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Volunteer opportunities – Perthshire

May 27, 2008

The Exploring Perthshire’s Past project offers opportunities for the public to take part in hands-on practical activities, including archaeological excavation and field-walking, geophysical survey, site clearance and conservation, and historic building recording. You don’t need to have any previous experience of these activities to volunteer – EPP! will provide training and supervision.

Archaeological excavation

Archaeological excavation involves the uncovering, interpretation and recording of archaeological sites. Excavation is a key way to find out more about how people lived in the past by providing physical evidence for past activities. Today, volunteer opportunities on excavations are uncommon, however through EPP there are a number of chances to get your hands dirty and experience the processes of archaeology for yourself. There are opportunities to take part in the Black Spout homestead, SERF, Roman Gask Project, and MASS

Excavations at Forteviot, SERF
4th – 24th August, Open Day Sunday 17th August, 1030 – 1530
The Strathearn Environs and Royal Forteviot (SERF) project run by the Department of Archaeology, University of Glasgow is a long-term programme of excavation and research centred on the village of Forteviot, Perthshire. At Forteviot there is the remarkable combination of an extensive series of prehistoric monuments and the earliest attested evidence for a royal site in Scotland. Excavations this year will be carried out on part of the prehistoric complex of monuments and will also target a variety of sites in the wider landscape, including one of Strathearn’s hillforts. Visitors to the Open Day will be able to see the excavations in progress and will be led on free site tours of the archaeology. There will also be a small display area at the site offices. For volunteer opportunities contact Steven Timoney (see below).

Investigation at Scone, MASS
July, dates tbc
The second annual season of the Moothill and Abbey Survey Scone (MASS) project will take place this July. In 2008 this independent project will continue the successful remote sensing surveys of the Moothill and Abbey, combined with trial excavations to test the important results gathered in 2007. In addition the geophysical survey will be extended into the wider landscape at Scone to get a better understanidng of the place in its early Medieval context. Scone was the place of inauguration of the early kings of Scots and early Christian monastery for centuries before the foundation of the great Augustinian monastery. And yet little survives above ground, and the site has never before been investigated. Visitors to the Open Day (to be advertised on the PKHT website) will be given free tours of the surveys and excavations in progress. This is taking place in the grounds of Scone Palace, and so the normal charge for entry will apply: Adult £4.50; Child £3.00; OAP/Student: £4.00

Historic building recording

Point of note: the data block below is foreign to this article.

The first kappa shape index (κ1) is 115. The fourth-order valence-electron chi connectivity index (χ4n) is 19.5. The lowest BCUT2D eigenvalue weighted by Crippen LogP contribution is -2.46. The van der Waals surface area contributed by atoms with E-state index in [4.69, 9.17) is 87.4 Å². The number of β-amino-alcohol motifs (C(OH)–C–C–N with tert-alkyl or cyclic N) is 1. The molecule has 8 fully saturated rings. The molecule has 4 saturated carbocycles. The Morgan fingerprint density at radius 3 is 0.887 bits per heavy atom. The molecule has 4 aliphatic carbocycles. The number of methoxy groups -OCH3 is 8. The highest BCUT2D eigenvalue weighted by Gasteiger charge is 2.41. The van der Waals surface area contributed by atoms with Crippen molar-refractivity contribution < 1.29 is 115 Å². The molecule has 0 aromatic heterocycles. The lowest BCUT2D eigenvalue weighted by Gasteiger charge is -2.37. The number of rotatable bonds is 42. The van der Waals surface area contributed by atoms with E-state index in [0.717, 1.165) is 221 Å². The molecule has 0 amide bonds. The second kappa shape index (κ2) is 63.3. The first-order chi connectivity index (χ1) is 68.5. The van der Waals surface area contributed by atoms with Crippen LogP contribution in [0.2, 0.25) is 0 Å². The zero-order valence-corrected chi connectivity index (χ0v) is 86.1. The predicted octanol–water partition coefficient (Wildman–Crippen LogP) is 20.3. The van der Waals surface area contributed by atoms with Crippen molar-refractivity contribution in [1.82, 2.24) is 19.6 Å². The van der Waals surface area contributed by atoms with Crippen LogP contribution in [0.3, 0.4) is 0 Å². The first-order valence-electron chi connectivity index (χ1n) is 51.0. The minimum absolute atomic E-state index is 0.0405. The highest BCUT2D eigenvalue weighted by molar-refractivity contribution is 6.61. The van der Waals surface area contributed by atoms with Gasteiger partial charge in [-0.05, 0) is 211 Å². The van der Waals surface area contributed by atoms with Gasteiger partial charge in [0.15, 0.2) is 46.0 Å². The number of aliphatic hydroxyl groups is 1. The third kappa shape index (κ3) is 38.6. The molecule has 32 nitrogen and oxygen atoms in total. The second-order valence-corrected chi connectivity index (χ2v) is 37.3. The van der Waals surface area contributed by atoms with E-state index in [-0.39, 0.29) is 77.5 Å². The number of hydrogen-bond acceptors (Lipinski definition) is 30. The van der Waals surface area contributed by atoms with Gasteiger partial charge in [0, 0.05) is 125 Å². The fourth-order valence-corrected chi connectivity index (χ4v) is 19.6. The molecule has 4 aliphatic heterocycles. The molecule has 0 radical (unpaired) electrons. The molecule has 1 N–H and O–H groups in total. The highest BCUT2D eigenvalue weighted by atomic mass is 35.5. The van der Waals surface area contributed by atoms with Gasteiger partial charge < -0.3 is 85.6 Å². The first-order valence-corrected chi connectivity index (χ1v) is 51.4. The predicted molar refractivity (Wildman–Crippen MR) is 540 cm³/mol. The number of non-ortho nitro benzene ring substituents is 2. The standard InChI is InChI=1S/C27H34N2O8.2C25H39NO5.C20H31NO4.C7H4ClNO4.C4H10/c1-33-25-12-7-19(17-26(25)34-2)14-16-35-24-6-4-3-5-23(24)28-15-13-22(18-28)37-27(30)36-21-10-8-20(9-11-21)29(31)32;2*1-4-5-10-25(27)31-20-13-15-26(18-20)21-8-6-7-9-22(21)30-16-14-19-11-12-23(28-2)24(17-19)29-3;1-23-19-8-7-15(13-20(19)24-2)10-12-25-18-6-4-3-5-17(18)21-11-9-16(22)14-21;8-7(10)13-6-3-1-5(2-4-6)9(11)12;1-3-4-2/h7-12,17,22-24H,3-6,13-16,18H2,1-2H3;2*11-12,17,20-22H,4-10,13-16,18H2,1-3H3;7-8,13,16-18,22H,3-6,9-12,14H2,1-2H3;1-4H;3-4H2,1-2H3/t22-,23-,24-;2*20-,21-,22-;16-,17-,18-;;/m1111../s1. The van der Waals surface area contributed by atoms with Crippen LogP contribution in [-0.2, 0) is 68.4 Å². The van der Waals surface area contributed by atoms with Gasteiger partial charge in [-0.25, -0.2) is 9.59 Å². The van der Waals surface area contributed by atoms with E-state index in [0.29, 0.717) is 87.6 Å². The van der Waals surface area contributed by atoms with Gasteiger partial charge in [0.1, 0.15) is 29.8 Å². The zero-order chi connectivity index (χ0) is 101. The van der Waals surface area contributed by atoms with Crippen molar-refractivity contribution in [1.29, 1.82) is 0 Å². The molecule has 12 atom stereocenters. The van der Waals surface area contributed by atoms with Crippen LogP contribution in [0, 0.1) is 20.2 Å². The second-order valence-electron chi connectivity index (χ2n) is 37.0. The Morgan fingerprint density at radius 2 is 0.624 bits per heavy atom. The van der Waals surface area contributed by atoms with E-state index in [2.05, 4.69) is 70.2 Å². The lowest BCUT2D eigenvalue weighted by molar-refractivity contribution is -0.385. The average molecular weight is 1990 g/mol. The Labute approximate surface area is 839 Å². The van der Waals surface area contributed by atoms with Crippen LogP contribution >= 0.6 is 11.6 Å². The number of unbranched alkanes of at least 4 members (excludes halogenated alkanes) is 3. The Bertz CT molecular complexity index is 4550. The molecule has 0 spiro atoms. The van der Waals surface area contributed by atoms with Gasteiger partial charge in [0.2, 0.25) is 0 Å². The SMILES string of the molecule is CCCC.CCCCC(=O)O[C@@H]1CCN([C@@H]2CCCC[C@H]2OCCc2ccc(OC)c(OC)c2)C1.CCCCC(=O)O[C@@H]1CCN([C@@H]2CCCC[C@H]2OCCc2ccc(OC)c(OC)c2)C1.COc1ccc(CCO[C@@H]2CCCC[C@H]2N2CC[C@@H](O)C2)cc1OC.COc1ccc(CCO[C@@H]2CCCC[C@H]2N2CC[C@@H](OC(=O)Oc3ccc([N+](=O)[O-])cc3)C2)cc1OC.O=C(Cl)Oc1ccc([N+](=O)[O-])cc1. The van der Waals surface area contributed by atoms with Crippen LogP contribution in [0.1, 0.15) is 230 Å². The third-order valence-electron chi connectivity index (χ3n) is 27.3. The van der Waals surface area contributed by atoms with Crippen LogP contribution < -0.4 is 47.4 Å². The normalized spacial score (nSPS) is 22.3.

Historic building recording involves the detailed study and accurate recording of historic buildings by photography and measured-drawings. This is normally carried out in advance of demolition or prior to conservation works. Detailed study of a building can help to uncover the date and history of the structure, as well as providing a chance to interpret and understand how it has developed over time. There are opportunities to take part in projects with PKHT including Westown Chapel.

Archaeological field-walking

Field-walking involves the organised collection of archaeological objects from the surface of ploughed fields. It can be used to discover new sites or gather information on existing sites. A field is laid out into a grid and systematically checked, with objects found plotted on the grid. This can show patterns of occupation, and when results from many walks are studied together they can help to understand the use of landscapes in the past. There are opportunities to take part in fieldwalking with SERF, and PKHT.

Geophysical survey

Archaeologists use a number of geophysical survey techniques both to map out the detail of known sites, and discover new features. These methods allow for differences in the underlying terrain to be measured and recorded without the need for digging. This can involve detecting the electrical or magnetic properties of features in the ground which contrast greatly with their surroundings. There will be opportunities to take part in projects with MASS in July, and PKHT and Dr Peter Morris in August and September.

Site clearance and management

The clearance of overgrown archaeological sites and historic buildings is commonly carried out in advance of excavation or conservation work. Essential to the longer-term management of many sites is the removal of vegetation which endangers the survival of the site. There are opportunities to take part in site clearance and conservation with PKHT, including Balado Bridge.

Getting Involved

If you are interested in taking part in any of the activities, please contact Steven Timoney Pre-booking is essential for all of these events.


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